Actionable Metrics

Data-Imagery was founded with the concept that good reporting, business intelligence, and the ability to view key metrics was something that most mid-sized businesses did not have access to.  Our name was created by combining “Data” and “Imagery”.  The idea that we could create images or graphs that would display data to the right people at the right time.  We started building reports for clients and building web dashboards to try to turn INFORMATION into KNOWLEDGE that could actually effect decision making for an organization.  As we got into the field, we realized that most companies had disperate database systems that were many times not connected.  Trying to connect these systems became very labor intensive and therefore costly to implement.  The cost was something that many businesses couldn’t stomach.

The reason I was so passionate about business intelligence was that my first job out of college was working at a computer training company that spent a decent amount of money on advertising and they would track every dollar spent on every ad medium.  Then they would track each phone call when someone responded to an advertisement and one of the first questions they would ask was how the caller heard about the company.  Then from this initial piece of data, that person would be tracked through the system to see if the company was actually able to set them up with an appointment and then if they showed up for the appointment and then if they enrolled in the school and then if they actually started school.  My job was to create reports and graphs of all this data for management to make better marketing decisions.  I actually loved the work, and loved how effective is was for management to get this data in a format that allowed them to make intelligent decisions.  My salary at the company was completely devoted to this reporting, but it paid off because money was being spent wisely on marketing efforts that actually worked.  The company had a vision for analytics and ran their company by these numbers versus relying on gut level instincts (which many times are wrong).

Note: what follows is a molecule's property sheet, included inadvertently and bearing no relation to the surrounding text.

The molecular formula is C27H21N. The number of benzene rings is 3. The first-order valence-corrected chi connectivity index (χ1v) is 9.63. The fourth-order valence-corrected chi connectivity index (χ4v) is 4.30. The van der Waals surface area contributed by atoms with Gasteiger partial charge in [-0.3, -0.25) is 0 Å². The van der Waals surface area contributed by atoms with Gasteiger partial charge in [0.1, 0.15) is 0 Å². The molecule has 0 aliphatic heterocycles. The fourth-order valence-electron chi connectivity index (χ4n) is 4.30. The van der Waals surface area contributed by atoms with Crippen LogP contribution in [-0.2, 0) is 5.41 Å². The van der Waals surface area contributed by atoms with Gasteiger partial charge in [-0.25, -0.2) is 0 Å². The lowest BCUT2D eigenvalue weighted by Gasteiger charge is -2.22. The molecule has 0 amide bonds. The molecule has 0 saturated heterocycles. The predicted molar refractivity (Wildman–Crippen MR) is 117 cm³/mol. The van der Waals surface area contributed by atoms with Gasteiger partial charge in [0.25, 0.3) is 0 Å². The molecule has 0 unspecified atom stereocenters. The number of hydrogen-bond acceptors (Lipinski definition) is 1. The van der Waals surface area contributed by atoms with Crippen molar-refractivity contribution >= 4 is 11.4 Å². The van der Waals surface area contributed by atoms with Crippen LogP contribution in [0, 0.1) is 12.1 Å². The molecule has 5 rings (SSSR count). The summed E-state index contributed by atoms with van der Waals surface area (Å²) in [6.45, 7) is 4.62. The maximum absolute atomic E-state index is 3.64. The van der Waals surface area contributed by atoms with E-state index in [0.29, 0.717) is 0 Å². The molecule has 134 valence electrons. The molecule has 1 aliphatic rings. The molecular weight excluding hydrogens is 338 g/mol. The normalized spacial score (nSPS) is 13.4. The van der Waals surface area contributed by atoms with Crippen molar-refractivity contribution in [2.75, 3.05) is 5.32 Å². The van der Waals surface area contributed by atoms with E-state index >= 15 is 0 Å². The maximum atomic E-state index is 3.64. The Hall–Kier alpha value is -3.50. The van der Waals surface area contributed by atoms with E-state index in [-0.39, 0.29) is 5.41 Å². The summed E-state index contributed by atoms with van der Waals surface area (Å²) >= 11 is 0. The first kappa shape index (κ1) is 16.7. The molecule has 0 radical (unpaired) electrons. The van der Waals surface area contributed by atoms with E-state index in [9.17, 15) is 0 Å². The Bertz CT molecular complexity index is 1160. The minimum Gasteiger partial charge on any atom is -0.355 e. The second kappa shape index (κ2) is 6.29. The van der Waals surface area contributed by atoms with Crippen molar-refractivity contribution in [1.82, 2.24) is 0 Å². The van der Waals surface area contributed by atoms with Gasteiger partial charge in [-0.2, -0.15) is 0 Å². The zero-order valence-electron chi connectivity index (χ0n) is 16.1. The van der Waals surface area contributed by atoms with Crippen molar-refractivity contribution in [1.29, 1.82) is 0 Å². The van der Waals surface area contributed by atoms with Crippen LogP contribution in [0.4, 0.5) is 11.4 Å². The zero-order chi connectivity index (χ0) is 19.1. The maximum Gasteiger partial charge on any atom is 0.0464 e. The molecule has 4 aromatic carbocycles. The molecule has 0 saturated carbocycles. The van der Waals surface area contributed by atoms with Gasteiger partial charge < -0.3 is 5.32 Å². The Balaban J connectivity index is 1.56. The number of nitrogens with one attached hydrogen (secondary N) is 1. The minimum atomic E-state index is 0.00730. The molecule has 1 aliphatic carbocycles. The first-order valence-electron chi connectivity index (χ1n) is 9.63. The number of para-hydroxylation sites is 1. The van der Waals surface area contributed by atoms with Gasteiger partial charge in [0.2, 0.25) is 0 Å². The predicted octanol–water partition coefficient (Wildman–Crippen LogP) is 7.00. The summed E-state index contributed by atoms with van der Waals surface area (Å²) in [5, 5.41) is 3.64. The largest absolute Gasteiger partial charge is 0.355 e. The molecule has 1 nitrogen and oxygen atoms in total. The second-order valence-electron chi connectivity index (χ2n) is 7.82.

What got me started thinking about all this is the new movie out based on Michael Lewis’s book “Moneyball”.  The story follows the 2003 Oakland A’s and their General Manager, Billy Beane, who used a method called Sabermetrics to choose undervalued players that had the ability to help win ball games. Sabermetrics is defined as “the search for objective knowledge about baseball.”  Billy went through a process of identifying the metrics they thought would give them the most benefit for the least amount of money.   They choose to ignore the vanity metrics that are traditionally used by teams to evaluate players like batting average and instead use a similar metric called on base percentage.  What I love about the story is how hard it was for Billy Beane to implement decisions using the objective statics found in Sabermetrics with the team.  Nobody in the A’s organization really “got it”.  It just wasn’t the way baseball was done.  It took significant vision from Billy and it took incredible leadership to implement these ideas, and it wasn’t easy.

At the end of the day, making decisions based on objective analytics led to a big pay-off for the A’s with a winning season.  And there is also a big pay-off for companies that are run this way as well.  The problem is that it takes significant leadership to be disciplined to figure out the key metrics needed to increase growth or profitability of a company.  And then it is even harder to make tough decisions based on the findings from the metrics.  As Moneyball shows, this process wasn’t easy for Billy Beane, but it was well worth the effort.


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